France is currently officially negotiating the question of how visible Islam is allowed to be within its borders. This debate is taking place in a windowless room in the basement of a parliamentary building in Paris. Dark leather armchairs are arranged in a circle, and in front of the wood-paneled main wall sits Andre Gerin, chairman of the parliamentary investigative committee on the “wearing of full-body veils.”
Gerin, a Communist, has been the mayor of the Lyon suburb of Venissieux for over 24 years. He is wearing a gray pinstriped suit with trousers that are too short. Gerin instigated this investigative committee, he says, because the burqa is threatening France’s republican ideals.
At Gerin’s right, sitting across from the members of the committee, is Tariq Ramadan, a controversial and clever Islamic philosopher and theologian with Swiss citizenship. Ramadan is wearing a dark suit and sporting a three-day beard. He opposes a law that would ban the burqa because he says it would only stigmatize Islam.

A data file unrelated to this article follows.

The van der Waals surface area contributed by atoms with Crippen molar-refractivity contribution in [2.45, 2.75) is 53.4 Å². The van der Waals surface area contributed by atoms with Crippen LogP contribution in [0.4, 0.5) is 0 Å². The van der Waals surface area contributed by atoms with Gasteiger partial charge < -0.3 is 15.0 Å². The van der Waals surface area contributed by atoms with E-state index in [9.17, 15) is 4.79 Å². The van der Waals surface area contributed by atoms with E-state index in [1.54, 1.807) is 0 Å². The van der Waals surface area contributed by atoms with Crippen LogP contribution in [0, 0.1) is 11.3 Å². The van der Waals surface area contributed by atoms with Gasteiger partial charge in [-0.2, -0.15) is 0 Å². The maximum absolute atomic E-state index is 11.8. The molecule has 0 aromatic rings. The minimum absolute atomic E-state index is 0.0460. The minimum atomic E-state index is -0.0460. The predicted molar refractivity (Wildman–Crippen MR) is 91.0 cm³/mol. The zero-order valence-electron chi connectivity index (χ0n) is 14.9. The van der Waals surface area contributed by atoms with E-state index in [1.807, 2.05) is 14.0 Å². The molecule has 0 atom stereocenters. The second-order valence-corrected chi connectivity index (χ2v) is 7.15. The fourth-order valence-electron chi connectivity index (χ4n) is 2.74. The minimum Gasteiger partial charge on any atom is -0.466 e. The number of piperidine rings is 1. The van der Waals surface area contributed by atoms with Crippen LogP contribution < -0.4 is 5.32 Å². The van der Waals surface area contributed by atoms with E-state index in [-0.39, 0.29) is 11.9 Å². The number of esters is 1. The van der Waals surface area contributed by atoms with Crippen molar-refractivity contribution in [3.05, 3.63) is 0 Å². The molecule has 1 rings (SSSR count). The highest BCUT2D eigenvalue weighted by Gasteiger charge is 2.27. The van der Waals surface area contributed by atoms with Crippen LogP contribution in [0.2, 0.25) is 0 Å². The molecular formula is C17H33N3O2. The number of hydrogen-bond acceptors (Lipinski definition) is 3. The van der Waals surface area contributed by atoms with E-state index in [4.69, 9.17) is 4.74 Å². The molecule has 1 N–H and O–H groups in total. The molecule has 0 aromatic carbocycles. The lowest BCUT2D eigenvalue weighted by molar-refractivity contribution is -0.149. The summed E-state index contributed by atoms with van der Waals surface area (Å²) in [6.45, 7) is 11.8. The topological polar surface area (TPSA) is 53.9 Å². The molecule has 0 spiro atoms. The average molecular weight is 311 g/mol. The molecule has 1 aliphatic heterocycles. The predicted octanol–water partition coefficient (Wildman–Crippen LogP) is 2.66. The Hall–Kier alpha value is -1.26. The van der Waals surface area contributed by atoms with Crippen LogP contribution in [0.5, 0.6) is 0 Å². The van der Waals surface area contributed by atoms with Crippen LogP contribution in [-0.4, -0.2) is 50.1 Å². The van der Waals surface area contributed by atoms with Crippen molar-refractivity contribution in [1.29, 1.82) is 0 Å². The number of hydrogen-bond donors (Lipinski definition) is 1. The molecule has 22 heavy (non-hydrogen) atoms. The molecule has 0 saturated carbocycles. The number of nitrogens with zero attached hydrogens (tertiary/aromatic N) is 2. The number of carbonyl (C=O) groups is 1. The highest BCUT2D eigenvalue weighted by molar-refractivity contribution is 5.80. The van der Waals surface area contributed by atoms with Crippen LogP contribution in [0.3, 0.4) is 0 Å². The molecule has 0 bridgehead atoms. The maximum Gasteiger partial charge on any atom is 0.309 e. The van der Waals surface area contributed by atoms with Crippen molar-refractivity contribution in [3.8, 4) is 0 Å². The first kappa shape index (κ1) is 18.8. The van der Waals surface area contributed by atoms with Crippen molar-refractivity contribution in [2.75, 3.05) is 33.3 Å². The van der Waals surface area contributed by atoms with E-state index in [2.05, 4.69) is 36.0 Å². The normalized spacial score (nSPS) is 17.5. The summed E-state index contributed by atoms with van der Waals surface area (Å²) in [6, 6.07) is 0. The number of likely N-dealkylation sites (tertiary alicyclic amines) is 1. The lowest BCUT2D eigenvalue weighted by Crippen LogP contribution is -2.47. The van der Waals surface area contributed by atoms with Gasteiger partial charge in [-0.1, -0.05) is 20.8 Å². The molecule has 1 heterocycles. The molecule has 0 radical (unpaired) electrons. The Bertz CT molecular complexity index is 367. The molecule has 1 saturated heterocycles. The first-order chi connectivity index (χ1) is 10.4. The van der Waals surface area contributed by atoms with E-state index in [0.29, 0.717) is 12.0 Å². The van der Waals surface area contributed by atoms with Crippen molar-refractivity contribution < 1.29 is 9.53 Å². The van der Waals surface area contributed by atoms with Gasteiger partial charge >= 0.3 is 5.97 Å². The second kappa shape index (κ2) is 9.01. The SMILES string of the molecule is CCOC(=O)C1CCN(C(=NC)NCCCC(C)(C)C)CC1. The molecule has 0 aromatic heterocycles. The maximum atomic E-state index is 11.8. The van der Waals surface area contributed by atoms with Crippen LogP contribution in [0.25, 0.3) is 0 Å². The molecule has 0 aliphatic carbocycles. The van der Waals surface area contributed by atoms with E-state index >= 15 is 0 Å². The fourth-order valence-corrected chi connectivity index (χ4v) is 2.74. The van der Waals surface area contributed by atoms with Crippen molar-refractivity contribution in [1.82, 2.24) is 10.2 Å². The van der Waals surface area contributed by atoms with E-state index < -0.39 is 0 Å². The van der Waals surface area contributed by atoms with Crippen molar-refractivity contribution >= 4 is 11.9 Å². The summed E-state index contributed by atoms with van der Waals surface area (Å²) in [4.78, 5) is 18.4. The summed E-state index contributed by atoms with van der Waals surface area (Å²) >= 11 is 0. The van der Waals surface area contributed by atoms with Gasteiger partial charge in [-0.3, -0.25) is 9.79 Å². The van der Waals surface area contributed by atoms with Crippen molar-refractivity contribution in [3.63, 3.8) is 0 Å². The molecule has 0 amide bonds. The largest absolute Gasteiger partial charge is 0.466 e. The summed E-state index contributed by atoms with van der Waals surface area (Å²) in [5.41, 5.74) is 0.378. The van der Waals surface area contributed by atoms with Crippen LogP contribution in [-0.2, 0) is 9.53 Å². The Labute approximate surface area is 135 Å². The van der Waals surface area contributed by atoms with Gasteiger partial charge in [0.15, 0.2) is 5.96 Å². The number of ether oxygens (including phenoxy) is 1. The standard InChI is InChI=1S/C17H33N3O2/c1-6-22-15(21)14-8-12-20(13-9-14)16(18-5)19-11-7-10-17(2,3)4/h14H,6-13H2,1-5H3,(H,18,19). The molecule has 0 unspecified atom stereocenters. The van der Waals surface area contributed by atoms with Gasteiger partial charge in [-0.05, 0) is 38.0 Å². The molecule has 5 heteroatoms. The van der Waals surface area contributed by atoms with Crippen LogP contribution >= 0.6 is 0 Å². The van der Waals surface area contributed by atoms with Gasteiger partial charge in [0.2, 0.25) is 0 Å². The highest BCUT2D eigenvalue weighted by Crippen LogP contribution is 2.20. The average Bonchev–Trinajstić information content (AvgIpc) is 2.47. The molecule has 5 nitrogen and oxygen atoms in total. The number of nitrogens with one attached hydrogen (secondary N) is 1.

“Monsieur Ramadan,” Gerin says, leading into his first question, “is wearing the burqa a religious duty? Or do you see it, as we do, as a means of oppressing women?”
“No,” Ramadan replies, “there is no obligation to wear the burqa and there are certainly men who force their wives to wear the burqa against their will. But a law would only lead to more isolation.”
“What would you suggest then?”, asks the commission chairman. The application of existing laws, says Ramadan, of course a woman wearing a burqa would have to show her face during identity checks. “But we need to finally realize that Islam has become a French religion.”
Ramadan is the 145th expert that the committee has interviewed. For years he has been advocating a self-confident Islam in Europe, adapted to the demands of the modern age and compatible with European achievements like respect for human rights and democracy. His opponents say that Ramadan is a two-faced liar who is trying to lull the European public into a false sense of security.
Do Europeans Reduce Islam to the Burqa?